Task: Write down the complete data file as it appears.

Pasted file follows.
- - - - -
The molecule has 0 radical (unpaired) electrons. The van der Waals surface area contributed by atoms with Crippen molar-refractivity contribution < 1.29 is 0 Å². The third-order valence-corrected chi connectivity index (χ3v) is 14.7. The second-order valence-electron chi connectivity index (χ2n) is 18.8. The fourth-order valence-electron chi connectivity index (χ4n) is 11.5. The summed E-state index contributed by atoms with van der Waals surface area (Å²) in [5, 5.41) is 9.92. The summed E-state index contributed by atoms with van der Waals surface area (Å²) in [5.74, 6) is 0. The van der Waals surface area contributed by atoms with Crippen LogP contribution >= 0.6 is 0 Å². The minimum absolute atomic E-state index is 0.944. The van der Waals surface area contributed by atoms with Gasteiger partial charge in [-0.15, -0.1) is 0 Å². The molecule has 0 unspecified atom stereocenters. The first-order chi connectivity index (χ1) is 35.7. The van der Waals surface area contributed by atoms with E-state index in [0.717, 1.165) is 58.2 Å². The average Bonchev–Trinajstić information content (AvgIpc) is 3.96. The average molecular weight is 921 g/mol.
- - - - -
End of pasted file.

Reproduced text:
The molecule has 0 radical (unpaired) electrons. The van der Waals surface area contributed by atoms with Crippen molar-refractivity contribution < 1.29 is 0 Å². The third-order valence-corrected chi connectivity index (χ3v) is 14.7. The second-order valence-electron chi connectivity index (χ2n) is 18.8. The fourth-order valence-electron chi connectivity index (χ4n) is 11.5. The summed E-state index contributed by atoms with van der Waals surface area (Å²) in [5, 5.41) is 9.92. The summed E-state index contributed by atoms with van der Waals surface area (Å²) in [5.74, 6) is 0. The van der Waals surface area contributed by atoms with Crippen LogP contribution >= 0.6 is 0 Å². The minimum absolute atomic E-state index is 0.944. The van der Waals surface area contributed by atoms with Gasteiger partial charge in [-0.15, -0.1) is 0 Å². The molecule has 0 unspecified atom stereocenters. The first-order chi connectivity index (χ1) is 35.7. The van der Waals surface area contributed by atoms with E-state index in [0.717, 1.165) is 58.2 Å². The average Bonchev–Trinajstić information content (AvgIpc) is 3.96. The average molecular weight is 921 g/mol.